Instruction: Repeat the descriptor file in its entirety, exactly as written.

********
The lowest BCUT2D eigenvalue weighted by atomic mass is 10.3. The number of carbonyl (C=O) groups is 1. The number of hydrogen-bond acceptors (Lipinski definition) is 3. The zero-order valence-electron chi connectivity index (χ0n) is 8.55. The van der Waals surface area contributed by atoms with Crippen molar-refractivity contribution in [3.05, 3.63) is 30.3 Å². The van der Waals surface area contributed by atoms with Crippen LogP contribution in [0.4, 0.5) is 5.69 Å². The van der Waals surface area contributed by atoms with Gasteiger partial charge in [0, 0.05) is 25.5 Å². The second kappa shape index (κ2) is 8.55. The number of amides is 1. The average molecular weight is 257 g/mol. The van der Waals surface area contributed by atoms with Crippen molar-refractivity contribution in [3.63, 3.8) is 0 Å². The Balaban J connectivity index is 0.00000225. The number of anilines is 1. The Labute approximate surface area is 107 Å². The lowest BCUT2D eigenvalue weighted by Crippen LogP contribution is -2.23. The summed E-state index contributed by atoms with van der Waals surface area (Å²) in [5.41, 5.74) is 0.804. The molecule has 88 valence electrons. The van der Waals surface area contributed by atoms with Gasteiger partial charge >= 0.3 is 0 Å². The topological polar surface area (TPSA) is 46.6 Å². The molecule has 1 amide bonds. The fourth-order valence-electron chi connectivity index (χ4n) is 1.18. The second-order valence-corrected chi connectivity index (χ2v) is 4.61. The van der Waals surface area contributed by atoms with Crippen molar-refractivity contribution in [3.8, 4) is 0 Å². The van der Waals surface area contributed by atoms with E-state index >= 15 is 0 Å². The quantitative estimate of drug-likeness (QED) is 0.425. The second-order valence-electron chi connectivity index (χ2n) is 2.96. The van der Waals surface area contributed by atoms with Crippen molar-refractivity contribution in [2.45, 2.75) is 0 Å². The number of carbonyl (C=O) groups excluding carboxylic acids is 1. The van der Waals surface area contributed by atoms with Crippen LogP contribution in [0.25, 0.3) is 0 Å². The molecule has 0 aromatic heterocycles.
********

The lowest BCUT2D eigenvalue weighted by atomic mass is 10.3. The number of carbonyl (C=O) groups is 1. The number of hydrogen-bond acceptors (Lipinski definition) is 3. The zero-order valence-electron chi connectivity index (χ0n) is 8.55. The van der Waals surface area contributed by atoms with Crippen molar-refractivity contribution in [3.05, 3.63) is 30.3 Å². The van der Waals surface area contributed by atoms with Crippen LogP contribution in [0.4, 0.5) is 5.69 Å². The van der Waals surface area contributed by atoms with Gasteiger partial charge in [0, 0.05) is 25.5 Å². The second kappa shape index (κ2) is 8.55. The number of amides is 1. The average molecular weight is 257 g/mol. The van der Waals surface area contributed by atoms with Crippen molar-refractivity contribution in [3.63, 3.8) is 0 Å². The Balaban J connectivity index is 0.00000225. The number of anilines is 1. The Labute approximate surface area is 107 Å². The lowest BCUT2D eigenvalue weighted by Crippen LogP contribution is -2.23. The summed E-state index contributed by atoms with van der Waals surface area (Å²) in [5.41, 5.74) is 0.804. The molecule has 88 valence electrons. The van der Waals surface area contributed by atoms with Gasteiger partial charge >= 0.3 is 0 Å². The topological polar surface area (TPSA) is 46.6 Å². The molecule has 1 amide bonds. The fourth-order valence-electron chi connectivity index (χ4n) is 1.18. The second-order valence-corrected chi connectivity index (χ2v) is 4.61. The van der Waals surface area contributed by atoms with Crippen molar-refractivity contribution in [3.8, 4) is 0 Å². The van der Waals surface area contributed by atoms with E-state index >= 15 is 0 Å². The quantitative estimate of drug-likeness (QED) is 0.425. The second-order valence-electron chi connectivity index (χ2n) is 2.96. The van der Waals surface area contributed by atoms with Crippen molar-refractivity contribution in [2.45, 2.75) is 0 Å². The number of carbonyl (C=O) groups excluding carboxylic acids is 1. The van der Waals surface area contributed by atoms with Crippen LogP contribution in [0.25, 0.3) is 0 Å². The molecule has 0 aromatic heterocycles.